Neverwinter is a churning goulash of menus, systems, numbers, and cooldowns. For the MMORPG uninitiated, there’s a lot here to digest. But despite the oft bewildering nature of the games UI and leveling structures, the act of actually playing Neverwinter is an engrossing and addictive experience. Admittedly, I count myself amongst the MMORPG uninitiated. But coming into this genre fresh faced and wide eyed has its perks. The cooldown based combat is probably nothing new to MMO vets, but I found tailoring my abilities and managing spells rather fun, albeit a little too easy at times. The various quests, dungeons, skirmishes, etc. all had this strange calming effect on me and I looked forward to just relaxing for a few hours at the end of the day, busying myself with leveling up and seeing what my guild mates were up to (Aptly named Dysfunktional Family). My experience was not all tea cozies and fabric softener sheets though. Neverwinter has a slow trickle of problems that became apparent the longer I delved into the yawning waters of this MMO.
Neverwinter came out three years ago on PC and is just now getting a free-to-play port to the PS4. Hearing that this is a F2P, you might be wondering how obtrusive the in-game currency (called Zen in Neverwinters case) is and how often the game pitches you on making impulsive purchases. For the most part… it’s not bad. But there are certain chests called Shaundakul Lockboxes that pour into your inventory faster than salt water into the Lusitania. The only problem with this is that the keys required to open said chests can only be purchased with Zen. Therefore, you’re left with hundreds of chests sitting in your inventory with no keys to open them. It’s somewhat annoying, but for the most part, the Zen market is limited to a few vendors around the main hub area.
Outside of the Zen Merchant, there are a plethora of shops, bars, NPC’s, and at least one person spamming chat with their snake oil salesman routine. There’s plenty of things to do and people to see in Neverwinter, but this abundance of stuff can also be rather overwhelming for new players. Just when I was starting to get a grasp on one facet of gameplay, they introduce something else to add to your Excel spreadsheet of Neverwinter intricacies. I’m probably just being overdramatic here, but the learning curve is steep. However, once I started fiddling around with all knobs and levers, I started enjoying the game more and more. There are still new aspects of gameplay being thrown at me; and while this does provide longevity, it also poses the risk of turning off players who don’t have the patience to deep dive into the world of Neverwinter.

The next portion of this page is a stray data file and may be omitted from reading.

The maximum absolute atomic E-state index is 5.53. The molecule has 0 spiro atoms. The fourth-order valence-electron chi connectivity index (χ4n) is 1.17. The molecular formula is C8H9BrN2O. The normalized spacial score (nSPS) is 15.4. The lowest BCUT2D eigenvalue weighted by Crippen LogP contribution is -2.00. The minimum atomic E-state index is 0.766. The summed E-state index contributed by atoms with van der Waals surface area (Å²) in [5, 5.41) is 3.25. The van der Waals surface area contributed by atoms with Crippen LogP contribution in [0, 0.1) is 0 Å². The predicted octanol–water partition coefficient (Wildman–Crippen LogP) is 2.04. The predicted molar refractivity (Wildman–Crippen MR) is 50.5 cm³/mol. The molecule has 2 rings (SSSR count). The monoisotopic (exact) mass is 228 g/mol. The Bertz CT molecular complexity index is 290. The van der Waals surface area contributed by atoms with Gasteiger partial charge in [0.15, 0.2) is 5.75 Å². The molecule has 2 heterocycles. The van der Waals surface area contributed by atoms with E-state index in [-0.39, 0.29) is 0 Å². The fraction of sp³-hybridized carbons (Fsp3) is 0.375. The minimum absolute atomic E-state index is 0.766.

Speaking of deep diving, Neverwinter has lore. I mean… lots, and lots of lore. I’m sure by the time I hit level 70, I’ll have a nice novella sized collection of lore pages. For me, the narrative in Neverwinter holds no allure. I’ve never been one to glom onto the high fantasy setting (ala Dungeons & Dragons, of which is this game is set in) but I’m not going to discount the story purely because the subject material feels boring to me. For what it is, the story serves its purpose, but I found myself grabbing quests, skipping the dialogue, and moving on my merry way. But once you bisect Neverwinter’s veneer and get right into the actual combat and gameplay, the game really shines and I found myself jumping from one quest to another just to try out my new spells (I played a Scourge Warlock) and crawl the various dungeons.
The combat in Neverwinter is a little on the simple side. I was even seeing people in the in-game chat talk about how the game felt easier than its PC counterpart. Over the course of my playtime, I amassed a total of one death… and that death involved me jumping off a cliff on purpose just to see what would happen when I died. Despite the somewhat easy nature of the game, I still found myself having a blast managing spells and obliterating hordes of enemies. There are daily events, dungeons, PvP, skirmishes, guild building activities, etc. Neverwinter is rife with things to do and the whole “just one more quest” mentality is wholly apparent here. While a sizeable chunk of the game can be done solo, there are plenty of events that require a group. Most of these events will queue you up with random people that are looking to get said events finished. And there are other bosses (dragons in particular) where the game suggests having at least fifteen people before you attempt them. Even if you don’t have a dedicated group, just showing up to these fights is all you really need to do, as people seem to come flowing in as soon as the fight starts.
On the technical end of things, Neverwinter runs at 30fps on PS4 but that number can dip into the single digits when you’re in the main hub city where people tend to congregate. Outside of the aforementioned fps drops and the two game crashes I experienced, Neverwinter runs fairly well and keeps up with a surprisingly dense player base. The graphics do look a little dated and washed out at times, but some areas look impressive solely based on their magnitude. It sort of has that Xenoblade Chronicles effect working for it at times. For instance, the graphics up close look sloppy, but when you pull back the camera and look at the vista they create, it’s something magical. Neverwinter has those moments, but they’re sparse. The sound design is also nothing special with the music running the gamut of dime store Howard Shore and the voice acting falls somewhere in between admirable and downright hilarious.